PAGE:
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Down with low child sex ratio challenges ahead

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  • 1. DOWN WITH LOW CHILD SEX RATIO- CHALLENGES AHEAD - Dr.Gulrukh Hashmi
  • 2. Overview  Definition  Sex ratio in world  Sex ratio trends in India  Causes  Consequences  Prevention  PNDT act  National policy recommendation  Communication strategy development  Summary
  • 3. Child sex ratio i.e the sex ratio in age group 0 to 6 years is defined as number of females per 1000 males. What is child sex ratio?
  • 4. Trends in Child Sex Ratio State/UTs Child Sex Ratio (0-6 yrs)2001 Child Sex Ratio (0-6 yrs)2011 Change in CSR (0-6 yrs) 2001 to 2011 India 927 914 -13 Haryana 819 830 +11 Punjab 798 846 +48 J & K 941 859 -82 Delhi 868 866 -2 Rajasthan 909 883 -26 Maharashtra 913 883 -30 Uttarakhand 908 886 -22 Gujarat 883 886 +3
  • 5. Trends in child sex ratio State/Uts Child Sex Ratio (0-6 yrs)2001 Child Sex Ratio (0-6 yrs)2011 Change in CSR (0-6 yrs) 2001 to 2011 Mizoram 964 971 +7 Meghalaya 973 970 -3 A&N 964 966 +2 Puducherry 967 965 -2 Chattisgarh 975 964 -11 Arunachal Pradesh 961 960 -1 Kerala 960 959 -1 Assam 965 957 -8 Tripura 966 953 -13
  • 6. Causes for declining sex ratio  Biological • Differing masses of the X- and Y- Chromosomes. • Y Chromosome carried by sperm is lighter . • “Male" sperm will reach and fertilize the egg slightly more often  Social  Son preference  Girl child aversion
  • 7. Causes for low child sex ratio
  • 8. Percentage of women who wants more sons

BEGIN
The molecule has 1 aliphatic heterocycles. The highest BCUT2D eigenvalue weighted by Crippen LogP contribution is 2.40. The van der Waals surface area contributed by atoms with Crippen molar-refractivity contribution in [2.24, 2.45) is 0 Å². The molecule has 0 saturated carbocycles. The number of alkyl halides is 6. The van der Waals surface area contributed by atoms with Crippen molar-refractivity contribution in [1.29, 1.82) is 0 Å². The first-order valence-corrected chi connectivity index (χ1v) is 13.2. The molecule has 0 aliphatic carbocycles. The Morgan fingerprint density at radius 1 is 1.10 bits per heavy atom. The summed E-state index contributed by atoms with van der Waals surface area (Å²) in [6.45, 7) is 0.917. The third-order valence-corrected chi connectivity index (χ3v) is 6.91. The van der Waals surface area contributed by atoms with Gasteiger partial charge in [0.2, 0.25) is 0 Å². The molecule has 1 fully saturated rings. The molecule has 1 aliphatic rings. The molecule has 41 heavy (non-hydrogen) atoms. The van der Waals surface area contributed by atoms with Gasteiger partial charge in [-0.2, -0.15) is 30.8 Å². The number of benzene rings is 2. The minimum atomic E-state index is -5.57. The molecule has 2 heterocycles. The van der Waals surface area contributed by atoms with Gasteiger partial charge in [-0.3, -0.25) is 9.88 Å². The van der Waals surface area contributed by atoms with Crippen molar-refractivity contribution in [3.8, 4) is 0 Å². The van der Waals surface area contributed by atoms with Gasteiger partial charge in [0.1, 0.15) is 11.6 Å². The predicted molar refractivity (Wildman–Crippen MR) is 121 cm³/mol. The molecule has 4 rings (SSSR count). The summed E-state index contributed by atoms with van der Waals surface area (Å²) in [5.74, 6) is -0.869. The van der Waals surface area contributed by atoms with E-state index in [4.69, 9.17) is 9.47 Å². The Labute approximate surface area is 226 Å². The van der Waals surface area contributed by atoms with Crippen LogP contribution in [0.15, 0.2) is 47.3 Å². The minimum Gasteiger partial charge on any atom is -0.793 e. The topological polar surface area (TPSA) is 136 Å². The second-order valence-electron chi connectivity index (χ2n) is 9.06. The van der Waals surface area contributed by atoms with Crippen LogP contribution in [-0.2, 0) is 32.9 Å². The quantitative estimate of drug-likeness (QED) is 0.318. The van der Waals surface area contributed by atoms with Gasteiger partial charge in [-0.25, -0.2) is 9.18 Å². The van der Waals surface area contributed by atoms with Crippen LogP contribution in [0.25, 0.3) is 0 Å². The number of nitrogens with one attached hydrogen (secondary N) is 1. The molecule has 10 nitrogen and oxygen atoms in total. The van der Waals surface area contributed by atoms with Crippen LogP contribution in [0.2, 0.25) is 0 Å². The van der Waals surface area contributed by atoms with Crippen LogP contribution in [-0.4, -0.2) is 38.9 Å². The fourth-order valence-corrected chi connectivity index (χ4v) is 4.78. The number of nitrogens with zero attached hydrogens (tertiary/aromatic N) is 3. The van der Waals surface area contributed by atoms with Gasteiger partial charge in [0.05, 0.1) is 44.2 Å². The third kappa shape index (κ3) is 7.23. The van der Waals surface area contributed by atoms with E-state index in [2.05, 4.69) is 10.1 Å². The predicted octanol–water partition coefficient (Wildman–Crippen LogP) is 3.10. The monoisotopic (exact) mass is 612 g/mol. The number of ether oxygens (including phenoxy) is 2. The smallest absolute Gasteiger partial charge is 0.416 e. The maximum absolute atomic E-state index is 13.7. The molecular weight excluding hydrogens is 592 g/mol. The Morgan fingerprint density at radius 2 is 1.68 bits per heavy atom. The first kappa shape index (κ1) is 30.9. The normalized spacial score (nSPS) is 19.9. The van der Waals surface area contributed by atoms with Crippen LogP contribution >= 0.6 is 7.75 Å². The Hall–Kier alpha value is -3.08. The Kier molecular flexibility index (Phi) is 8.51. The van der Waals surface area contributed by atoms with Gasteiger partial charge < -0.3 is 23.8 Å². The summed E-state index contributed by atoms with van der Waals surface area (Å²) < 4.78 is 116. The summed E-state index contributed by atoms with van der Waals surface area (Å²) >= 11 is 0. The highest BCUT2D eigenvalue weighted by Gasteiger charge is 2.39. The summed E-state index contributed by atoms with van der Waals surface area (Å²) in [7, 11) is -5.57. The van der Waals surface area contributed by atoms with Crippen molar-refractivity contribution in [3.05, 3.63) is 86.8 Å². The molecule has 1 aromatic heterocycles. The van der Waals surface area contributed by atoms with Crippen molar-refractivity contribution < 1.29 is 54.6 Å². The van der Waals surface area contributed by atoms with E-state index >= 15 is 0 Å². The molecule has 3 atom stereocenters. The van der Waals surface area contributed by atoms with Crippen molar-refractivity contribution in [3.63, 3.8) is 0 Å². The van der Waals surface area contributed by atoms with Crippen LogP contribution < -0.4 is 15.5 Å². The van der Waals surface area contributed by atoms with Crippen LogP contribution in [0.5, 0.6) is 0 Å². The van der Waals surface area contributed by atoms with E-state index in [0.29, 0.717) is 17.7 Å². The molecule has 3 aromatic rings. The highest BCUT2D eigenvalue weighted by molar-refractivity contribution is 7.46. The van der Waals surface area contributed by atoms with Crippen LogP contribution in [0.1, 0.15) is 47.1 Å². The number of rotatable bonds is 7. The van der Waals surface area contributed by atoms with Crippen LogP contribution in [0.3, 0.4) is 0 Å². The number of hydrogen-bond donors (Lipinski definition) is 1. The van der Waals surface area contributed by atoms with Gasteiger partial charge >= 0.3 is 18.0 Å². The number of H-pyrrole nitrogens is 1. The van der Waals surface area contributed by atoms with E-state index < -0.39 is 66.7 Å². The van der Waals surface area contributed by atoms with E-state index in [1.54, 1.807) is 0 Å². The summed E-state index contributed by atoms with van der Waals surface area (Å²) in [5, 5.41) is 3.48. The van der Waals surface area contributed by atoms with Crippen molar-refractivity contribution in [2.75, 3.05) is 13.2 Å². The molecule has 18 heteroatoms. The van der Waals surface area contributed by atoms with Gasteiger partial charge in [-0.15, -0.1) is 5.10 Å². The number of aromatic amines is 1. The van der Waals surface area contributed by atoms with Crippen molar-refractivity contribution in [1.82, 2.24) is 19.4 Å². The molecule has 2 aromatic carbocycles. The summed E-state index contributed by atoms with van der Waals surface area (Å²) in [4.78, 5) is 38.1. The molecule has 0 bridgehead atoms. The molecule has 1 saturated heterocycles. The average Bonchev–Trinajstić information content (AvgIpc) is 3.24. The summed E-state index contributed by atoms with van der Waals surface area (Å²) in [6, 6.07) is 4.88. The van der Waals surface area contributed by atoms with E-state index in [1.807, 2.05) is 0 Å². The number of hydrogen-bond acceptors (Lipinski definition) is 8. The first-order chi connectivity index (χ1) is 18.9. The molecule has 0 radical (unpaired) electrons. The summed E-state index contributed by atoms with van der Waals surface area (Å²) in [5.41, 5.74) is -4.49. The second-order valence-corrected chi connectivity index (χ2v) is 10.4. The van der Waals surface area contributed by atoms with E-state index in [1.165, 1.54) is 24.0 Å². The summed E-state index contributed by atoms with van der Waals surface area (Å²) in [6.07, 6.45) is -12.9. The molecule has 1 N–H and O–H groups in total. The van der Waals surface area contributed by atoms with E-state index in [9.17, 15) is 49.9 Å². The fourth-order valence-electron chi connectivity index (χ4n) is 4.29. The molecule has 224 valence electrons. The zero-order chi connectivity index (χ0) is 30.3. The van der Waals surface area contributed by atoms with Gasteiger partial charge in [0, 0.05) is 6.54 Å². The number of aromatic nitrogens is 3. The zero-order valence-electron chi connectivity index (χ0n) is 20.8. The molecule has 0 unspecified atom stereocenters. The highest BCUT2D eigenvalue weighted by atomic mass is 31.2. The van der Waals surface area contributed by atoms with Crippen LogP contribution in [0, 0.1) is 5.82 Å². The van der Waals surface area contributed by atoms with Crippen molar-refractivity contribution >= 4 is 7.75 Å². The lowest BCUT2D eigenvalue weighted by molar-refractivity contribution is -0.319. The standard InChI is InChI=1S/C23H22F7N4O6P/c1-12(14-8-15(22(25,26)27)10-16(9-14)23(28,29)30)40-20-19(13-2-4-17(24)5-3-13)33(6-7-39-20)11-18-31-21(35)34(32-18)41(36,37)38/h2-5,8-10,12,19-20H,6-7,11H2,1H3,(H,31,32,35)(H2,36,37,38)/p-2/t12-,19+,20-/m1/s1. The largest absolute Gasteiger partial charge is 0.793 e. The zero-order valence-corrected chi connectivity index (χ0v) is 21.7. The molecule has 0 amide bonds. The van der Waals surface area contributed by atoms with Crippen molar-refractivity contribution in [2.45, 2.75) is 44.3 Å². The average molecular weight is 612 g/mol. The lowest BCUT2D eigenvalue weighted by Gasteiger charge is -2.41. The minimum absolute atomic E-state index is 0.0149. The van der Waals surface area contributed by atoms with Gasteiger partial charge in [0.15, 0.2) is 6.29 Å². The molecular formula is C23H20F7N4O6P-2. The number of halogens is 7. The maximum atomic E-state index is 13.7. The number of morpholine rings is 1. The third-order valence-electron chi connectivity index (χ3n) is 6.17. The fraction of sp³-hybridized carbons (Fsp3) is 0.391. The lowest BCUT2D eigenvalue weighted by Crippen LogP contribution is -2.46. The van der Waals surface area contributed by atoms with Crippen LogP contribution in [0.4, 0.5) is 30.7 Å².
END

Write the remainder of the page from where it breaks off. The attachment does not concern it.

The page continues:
• 9. Reasons for son preference 1. Continuation of family name 2. Desire to keep the wealth with in the family, through sons 3. Help on farms and in family business. 4. Attracting dowry 5. To take care in the old age 6. To carry out the rituals
  • 10. Reasons for declining trends  Impact of family planning operation  Economic considerations 1. Menace of dowry 2. To find suitable grooms 3. Discrimination against women in socio economic activities
  • 11. Reasons for declining trends WORK PARTICIPATION OF CHILDREN
  • 12. Impact of worsening ratio  According to the most recent estimates, China and India account for nearly 80 per cent of all ‘missing women’ in the world.”
  • 13. Impact of worsening ratio  Societal effects  It is estimated that by 2020 there could be more than 25 million young 'surplus males' in India  The loss of the 'natural balance' will result in a skewed society.
  • 14. Impact of worsening ratio Ethical Concerns  Sexual violence  Trafficking  Abuse  Psychological implications  Problems may arise if the gender-related expectations of the parents are not subsequently fulfilled
  • 15. Prevention  Family level:  Equal emphasis on health and education  Community level:  A determined drive to aware the general public about the importance of bringing up the girl child and giving her equal status  National level:  Stringent measures to curb selective abortions and dowry deaths and the practice of taking dowry .